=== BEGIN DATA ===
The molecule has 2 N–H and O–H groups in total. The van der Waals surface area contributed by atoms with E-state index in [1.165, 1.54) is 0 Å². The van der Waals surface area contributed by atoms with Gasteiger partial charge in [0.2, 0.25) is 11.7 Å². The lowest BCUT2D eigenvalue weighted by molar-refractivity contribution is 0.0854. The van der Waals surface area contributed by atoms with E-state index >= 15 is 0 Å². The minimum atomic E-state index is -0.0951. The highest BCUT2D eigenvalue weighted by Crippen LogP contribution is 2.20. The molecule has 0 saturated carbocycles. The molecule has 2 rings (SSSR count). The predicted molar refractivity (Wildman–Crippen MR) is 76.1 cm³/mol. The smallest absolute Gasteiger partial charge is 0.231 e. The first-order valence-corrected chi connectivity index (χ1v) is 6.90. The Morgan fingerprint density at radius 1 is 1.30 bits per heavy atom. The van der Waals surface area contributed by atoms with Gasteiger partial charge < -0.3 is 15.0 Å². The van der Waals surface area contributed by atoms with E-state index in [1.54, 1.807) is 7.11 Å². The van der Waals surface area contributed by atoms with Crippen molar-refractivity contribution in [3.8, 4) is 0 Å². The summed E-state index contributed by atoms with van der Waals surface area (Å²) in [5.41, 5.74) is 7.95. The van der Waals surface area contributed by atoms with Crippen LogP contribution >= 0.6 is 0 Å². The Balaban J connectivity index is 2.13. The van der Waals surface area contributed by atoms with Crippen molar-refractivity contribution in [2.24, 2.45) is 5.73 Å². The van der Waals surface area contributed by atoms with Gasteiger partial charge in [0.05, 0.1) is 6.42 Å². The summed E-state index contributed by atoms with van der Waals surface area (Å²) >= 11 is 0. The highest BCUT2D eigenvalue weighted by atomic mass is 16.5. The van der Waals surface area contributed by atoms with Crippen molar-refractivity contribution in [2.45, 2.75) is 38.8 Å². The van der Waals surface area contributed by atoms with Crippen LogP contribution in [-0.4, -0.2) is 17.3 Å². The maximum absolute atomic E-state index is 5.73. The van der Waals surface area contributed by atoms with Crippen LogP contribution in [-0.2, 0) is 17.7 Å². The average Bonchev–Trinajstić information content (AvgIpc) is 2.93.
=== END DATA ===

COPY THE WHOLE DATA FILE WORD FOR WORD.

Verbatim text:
The molecule has 2 N–H and O–H groups in total. The van der Waals surface area contributed by atoms with E-state index in [1.165, 1.54) is 0 Å². The van der Waals surface area contributed by atoms with Gasteiger partial charge in [0.2, 0.25) is 11.7 Å². The lowest BCUT2D eigenvalue weighted by molar-refractivity contribution is 0.0854. The van der Waals surface area contributed by atoms with E-state index >= 15 is 0 Å². The minimum atomic E-state index is -0.0951. The highest BCUT2D eigenvalue weighted by Crippen LogP contribution is 2.20. The molecule has 0 saturated carbocycles. The molecule has 2 rings (SSSR count). The predicted molar refractivity (Wildman–Crippen MR) is 76.1 cm³/mol. The smallest absolute Gasteiger partial charge is 0.231 e. The first-order valence-corrected chi connectivity index (χ1v) is 6.90. The Morgan fingerprint density at radius 1 is 1.30 bits per heavy atom. The van der Waals surface area contributed by atoms with Gasteiger partial charge < -0.3 is 15.0 Å². The van der Waals surface area contributed by atoms with E-state index in [1.54, 1.807) is 7.11 Å². The van der Waals surface area contributed by atoms with Crippen molar-refractivity contribution in [3.8, 4) is 0 Å². The summed E-state index contributed by atoms with van der Waals surface area (Å²) in [5.41, 5.74) is 7.95. The van der Waals surface area contributed by atoms with Crippen LogP contribution >= 0.6 is 0 Å². The Balaban J connectivity index is 2.13. The van der Waals surface area contributed by atoms with Crippen molar-refractivity contribution in [2.24, 2.45) is 5.73 Å². The van der Waals surface area contributed by atoms with Gasteiger partial charge in [0.05, 0.1) is 6.42 Å². The summed E-state index contributed by atoms with van der Waals surface area (Å²) >= 11 is 0. The highest BCUT2D eigenvalue weighted by atomic mass is 16.5. The van der Waals surface area contributed by atoms with Crippen molar-refractivity contribution in [2.45, 2.75) is 38.8 Å². The van der Waals surface area contributed by atoms with Crippen LogP contribution in [-0.4, -0.2) is 17.3 Å². The maximum absolute atomic E-state index is 5.73. The van der Waals surface area contributed by atoms with Crippen LogP contribution in [-0.2, 0) is 17.7 Å². The average Bonchev–Trinajstić information content (AvgIpc) is 2.93.